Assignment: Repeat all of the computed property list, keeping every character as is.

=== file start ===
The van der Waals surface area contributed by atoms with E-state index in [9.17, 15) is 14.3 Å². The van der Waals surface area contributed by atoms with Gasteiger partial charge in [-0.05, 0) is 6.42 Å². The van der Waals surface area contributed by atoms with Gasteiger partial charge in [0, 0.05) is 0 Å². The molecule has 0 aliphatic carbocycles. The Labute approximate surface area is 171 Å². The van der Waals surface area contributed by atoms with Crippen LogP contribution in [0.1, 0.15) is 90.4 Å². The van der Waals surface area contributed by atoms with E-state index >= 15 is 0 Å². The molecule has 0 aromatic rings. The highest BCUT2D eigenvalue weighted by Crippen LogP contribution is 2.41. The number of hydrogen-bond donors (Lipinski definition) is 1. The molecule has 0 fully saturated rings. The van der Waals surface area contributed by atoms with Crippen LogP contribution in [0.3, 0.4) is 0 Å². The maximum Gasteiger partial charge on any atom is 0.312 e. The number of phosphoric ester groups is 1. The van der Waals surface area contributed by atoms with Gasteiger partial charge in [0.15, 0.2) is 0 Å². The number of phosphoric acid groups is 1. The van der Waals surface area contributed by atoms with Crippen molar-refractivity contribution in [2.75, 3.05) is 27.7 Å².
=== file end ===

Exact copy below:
The van der Waals surface area contributed by atoms with E-state index in [9.17, 15) is 14.3 Å². The van der Waals surface area contributed by atoms with Gasteiger partial charge in [-0.05, 0) is 6.42 Å². The van der Waals surface area contributed by atoms with Gasteiger partial charge in [0, 0.05) is 0 Å². The molecule has 0 aliphatic carbocycles. The Labute approximate surface area is 171 Å². The van der Waals surface area contributed by atoms with Crippen LogP contribution in [0.1, 0.15) is 90.4 Å². The van der Waals surface area contributed by atoms with E-state index >= 15 is 0 Å². The molecule has 0 aromatic rings. The highest BCUT2D eigenvalue weighted by Crippen LogP contribution is 2.41. The number of hydrogen-bond donors (Lipinski definition) is 1. The molecule has 0 fully saturated rings. The van der Waals surface area contributed by atoms with Crippen LogP contribution in [0.3, 0.4) is 0 Å². The maximum Gasteiger partial charge on any atom is 0.312 e. The number of phosphoric ester groups is 1. The van der Waals surface area contributed by atoms with Gasteiger partial charge in [0.15, 0.2) is 0 Å². The number of phosphoric acid groups is 1. The van der Waals surface area contributed by atoms with Crippen molar-refractivity contribution in [2.75, 3.05) is 27.7 Å².